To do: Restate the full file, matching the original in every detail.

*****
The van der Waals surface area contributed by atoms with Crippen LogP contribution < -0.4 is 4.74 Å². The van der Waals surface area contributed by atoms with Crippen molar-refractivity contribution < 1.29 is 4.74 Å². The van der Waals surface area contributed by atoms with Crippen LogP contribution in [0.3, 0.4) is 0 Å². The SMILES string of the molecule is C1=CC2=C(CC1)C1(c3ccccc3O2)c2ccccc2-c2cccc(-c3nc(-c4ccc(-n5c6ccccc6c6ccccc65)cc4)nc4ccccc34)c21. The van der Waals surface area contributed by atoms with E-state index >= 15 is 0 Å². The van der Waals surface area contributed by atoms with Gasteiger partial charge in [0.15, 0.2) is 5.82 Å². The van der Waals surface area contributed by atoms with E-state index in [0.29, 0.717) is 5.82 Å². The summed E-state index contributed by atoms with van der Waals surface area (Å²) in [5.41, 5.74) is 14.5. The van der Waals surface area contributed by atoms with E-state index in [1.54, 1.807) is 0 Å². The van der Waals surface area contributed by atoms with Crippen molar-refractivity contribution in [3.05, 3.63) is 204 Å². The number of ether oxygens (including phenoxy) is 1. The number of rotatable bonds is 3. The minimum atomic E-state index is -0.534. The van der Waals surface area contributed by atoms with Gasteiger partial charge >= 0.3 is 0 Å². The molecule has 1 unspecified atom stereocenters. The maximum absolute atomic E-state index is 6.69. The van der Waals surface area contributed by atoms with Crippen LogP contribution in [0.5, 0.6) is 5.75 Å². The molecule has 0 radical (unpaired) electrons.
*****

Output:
The van der Waals surface area contributed by atoms with Crippen LogP contribution < -0.4 is 4.74 Å². The van der Waals surface area contributed by atoms with Crippen molar-refractivity contribution < 1.29 is 4.74 Å². The van der Waals surface area contributed by atoms with Crippen LogP contribution in [0.3, 0.4) is 0 Å². The SMILES string of the molecule is C1=CC2=C(CC1)C1(c3ccccc3O2)c2ccccc2-c2cccc(-c3nc(-c4ccc(-n5c6ccccc6c6ccccc65)cc4)nc4ccccc34)c21. The van der Waals surface area contributed by atoms with E-state index >= 15 is 0 Å². The van der Waals surface area contributed by atoms with Gasteiger partial charge in [0.15, 0.2) is 5.82 Å². The van der Waals surface area contributed by atoms with E-state index in [0.29, 0.717) is 5.82 Å². The summed E-state index contributed by atoms with van der Waals surface area (Å²) in [5.41, 5.74) is 14.5. The van der Waals surface area contributed by atoms with E-state index in [1.54, 1.807) is 0 Å². The van der Waals surface area contributed by atoms with Crippen molar-refractivity contribution in [3.05, 3.63) is 204 Å². The number of ether oxygens (including phenoxy) is 1. The number of rotatable bonds is 3. The minimum atomic E-state index is -0.534. The van der Waals surface area contributed by atoms with Gasteiger partial charge >= 0.3 is 0 Å². The molecule has 1 unspecified atom stereocenters. The maximum absolute atomic E-state index is 6.69. The van der Waals surface area contributed by atoms with Crippen LogP contribution in [0.5, 0.6) is 5.75 Å². The molecule has 0 radical (unpaired) electrons.